11 NOVEMBER 1932, Page 20

The Case - Against Einstein

The Case Against Einstein. By pr. Arthur Lynch. (Philip Allan. 10s. 6d.) SOME twelve years ago, when the Einstein boom was beginning. we were asked by a friend to a reception, where " Einstein" was to be expounded by Sir Oliver Lodge, with Lord Haldane in the chair. We politely declined the kind invitation, exclaiming privately, almost in the words of Disraeli on another occasion : " the theme! the orator ! . the chairino; what a felicitous combination ! And then—the audience ."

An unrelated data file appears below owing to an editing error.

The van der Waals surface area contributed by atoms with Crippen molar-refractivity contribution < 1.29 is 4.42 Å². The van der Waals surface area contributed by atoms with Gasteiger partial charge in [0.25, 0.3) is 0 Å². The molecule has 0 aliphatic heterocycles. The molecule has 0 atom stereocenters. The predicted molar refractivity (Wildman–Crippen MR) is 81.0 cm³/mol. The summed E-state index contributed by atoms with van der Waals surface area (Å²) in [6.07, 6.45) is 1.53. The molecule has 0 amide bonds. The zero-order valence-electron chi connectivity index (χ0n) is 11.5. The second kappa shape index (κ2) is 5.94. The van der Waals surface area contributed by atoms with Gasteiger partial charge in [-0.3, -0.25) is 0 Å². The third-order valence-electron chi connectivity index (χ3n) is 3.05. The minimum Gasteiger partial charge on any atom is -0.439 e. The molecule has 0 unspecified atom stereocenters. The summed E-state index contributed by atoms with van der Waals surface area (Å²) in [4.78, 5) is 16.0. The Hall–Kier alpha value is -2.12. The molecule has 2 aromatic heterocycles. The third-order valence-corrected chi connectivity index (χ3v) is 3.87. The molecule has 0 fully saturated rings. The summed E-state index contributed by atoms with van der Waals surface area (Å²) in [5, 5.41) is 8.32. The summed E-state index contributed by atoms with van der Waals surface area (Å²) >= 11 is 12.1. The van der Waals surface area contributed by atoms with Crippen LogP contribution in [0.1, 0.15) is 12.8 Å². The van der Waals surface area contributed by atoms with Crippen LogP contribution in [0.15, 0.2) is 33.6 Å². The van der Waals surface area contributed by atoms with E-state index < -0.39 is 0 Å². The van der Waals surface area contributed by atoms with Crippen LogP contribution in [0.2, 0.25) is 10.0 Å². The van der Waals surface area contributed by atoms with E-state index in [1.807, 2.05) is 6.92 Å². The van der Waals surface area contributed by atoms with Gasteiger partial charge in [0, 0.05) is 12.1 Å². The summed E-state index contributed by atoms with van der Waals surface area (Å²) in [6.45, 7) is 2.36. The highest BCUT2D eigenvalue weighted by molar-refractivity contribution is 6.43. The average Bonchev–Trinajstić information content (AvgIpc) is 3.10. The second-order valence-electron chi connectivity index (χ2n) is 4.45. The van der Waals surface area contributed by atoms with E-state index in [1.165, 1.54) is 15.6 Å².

A curiously similar experience befel Dr. Lynch, who pages, indeed, contain many echoes of our own old record. We can cordially recommend his book to the close attention of all those, who must be many, in search of a doctor dubitantium in these thorny ways. Dr. Lynch, except in places where he is burrowing in pursuit of the "Relativitist" in mathe- matical abysses, writes with charming simplicity and pungent wit, often illuminating his argument with adroit illustration e.g., on page 161. He is fully equal to his subject, and, speaking generally, makes out his case. Not indeed that he is confident of convincing his antagonists. Neither he, nor anybody else, could do that. For a theory convicted of logical illegality is like a buccaneer brought to hay. ready rather to sink with the ship than strike the old black flag. But for others, Dr. Lynch has written a valuable book. The only fault we would find with him—if it be a fault—is his method of stating his case. , For simple readers, the ideal thing would be to begin by stating exactly what Relativity means—which neither Einstein nor his disciples ever do—and then enumerate in order, one by one, the weak joints in their armour. But we would advise the reader to begin at the end of the book and read backwards, and then return. It is often a very good way of reading, except a deter. tive story. We note, with satisfaction, as one of the best things in Dr. Lynch, that he places, correctly, the real origin of Einstein's absurdities in the philosophy of Kant. Therein he shows his understanding of the disease : that is a true diagnosis. But on the other hand, we regret his constant disparagement of the Schoolmen. There, if he will forgive us for saying so, he would have been wiser if he had said nothing about them at all. We can assure him that the great Schoolmen would have made very short work of thinkers such as Einstein, Riemann, or Kant. They would have reduced their absurd positions to syllogistic form, and after close scrutiny, their judgement would have emerged, thus : Negatur major : negatur minor : ergo—bibarnus ! F. W. BAIN.